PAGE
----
Meatless Monday: How to make homemade tofu
The only ingredients are Epsom salt and soy milk. The only equipment you'll need is a stainless steel pot, a couple of wooden spoons, and a piece of cheesecloth.
I’ve tried making tofu several times now and the process never goes exactly the same.Skip to next paragraph
Born in Indonesia and raised in Singapore, Patricia Tanumihardja writes about food, travel, and lifestyle through a multicultural lens and has been published in numerous national and regional publications. Pat is also the creator of the “Asian Ingredients 101” iPhone and Android app, a glossary on-the-go that’s the perfect companion on a trip to the Asian market. Her first book, The Asian Grandmothers Cookbook: Home Cooking from Asian American Kitchens, will be available in paperback in September 2012.
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I’m always surprised – the resulting tofu may turn out a little firmer or a wee bit spongier. I really can’t tell you why but that’s OK since it always tastes good. I just mix it up, using the tofu in different recipes. Keep in mind, the quality of your soymilk plays a huge part in how your tofu will turn out. In other words, keep experimenting until you’re satisfied!
As for equipment, I took out my stainless steel pot, a couple of wooden spoons, my recently-purchased cheesecloth (you can use a thin cotton non-terry dish towel or handkerchief), and I was ready to start tofu-making.
True to “no fancy equipment” form, I decided to convert an old plastic tofu container into a makeshift tofu press. I turned it upside down and started cutting into the nicks that were already molded into the plastic, making sure the slits were big enough to allow liquid to drain through. Clever, eh? You could also use a colander to press your tofu.
Homemade Momen Tofu
Time: 45 minutes to 1 hour
Makes: about 14 ounces of tofu
2 teaspoons Epsom salt
4 cups soymilk (storebought or homemade)
Stir the Epsom salt into 1/2 cup hot water until it completely dissolves.
In a large pot, bring the soymilk to a gentle boil over medium-high heat. When steam starts to appear and bubbles form around the edge of the pot, reduce the heat to medium. Simmer for about 3 minutes, stirring often to ensure the soymilk doesn’t burn. Remove any film that forms on the surface.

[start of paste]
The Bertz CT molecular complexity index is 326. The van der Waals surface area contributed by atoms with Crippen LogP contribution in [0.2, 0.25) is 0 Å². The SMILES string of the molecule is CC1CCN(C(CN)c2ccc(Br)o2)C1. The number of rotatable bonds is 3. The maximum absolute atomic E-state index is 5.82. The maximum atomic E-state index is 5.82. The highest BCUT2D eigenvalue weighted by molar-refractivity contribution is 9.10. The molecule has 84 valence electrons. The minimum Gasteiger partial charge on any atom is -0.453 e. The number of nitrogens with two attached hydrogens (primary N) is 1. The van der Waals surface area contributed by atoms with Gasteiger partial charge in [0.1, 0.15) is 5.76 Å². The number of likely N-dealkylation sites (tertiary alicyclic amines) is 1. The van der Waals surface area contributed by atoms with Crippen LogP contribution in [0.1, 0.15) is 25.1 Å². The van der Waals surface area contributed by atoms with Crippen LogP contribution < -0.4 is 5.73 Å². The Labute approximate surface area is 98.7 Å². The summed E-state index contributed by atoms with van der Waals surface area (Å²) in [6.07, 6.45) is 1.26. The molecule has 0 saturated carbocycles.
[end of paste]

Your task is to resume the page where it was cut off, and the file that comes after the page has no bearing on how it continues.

Reduce the heat to low. Pour the Epsom salt mixture into the hot soymilk a little at a time, stirring after each pour. The curds will soon start separating from the whey. As soon as obvious curds have formed and the whey turns from a milky white to a yellowish, translucent liquid, stop pouring. You want to use as little coagulant as possible because it might impart a bitter taste to the tofu. I usually use up about 1/4 to 1/3 cup of the Epsom salts mixture.
Take the pot off the heat and cover with a lid. Let it sit for about 15 minutes to allow the curds to separate even further. After 15 minutes, if the whey is still opaque, add more of the Epsom salts mixture, stirring after each pour. Don’t worry if the curds are no bigger than coarse breadcrumbs.
Set your “tofu press” over a colander in the sink. Line the press with the cheesecloth.
Pour the curds and whey into the “tofu press” in stages, waiting for the whey to drain into the sink. Wring as much liquid from the cheesecloth as possible.
Press the curds into the “tofu press,” filling out the corners. Or press into the bottom of a colander or sieve. Fold the cheesecloth neatly and place a folded towel on top to soak up excess liquid. Weigh down the tofu with two cans of food.
Allow the tofu to set for 15 to 20 minutes. Unwrap the cheesecloth and turn the tofu block out into a large bowl or plastic container. Fill with water, being careful not to hit the tofu directly with the stream of water, and rinse the tofu gently. Drain and the tofu is ready to be made into dinner.
To store, submerge the tofu in water in the refrigerator for 2 to 3 days, changing the water every day. Remember, this is fresh tofu and has no preservatives!
To see an photo step-by-step guide on The Asian Grandmother's Kitchen, click here.
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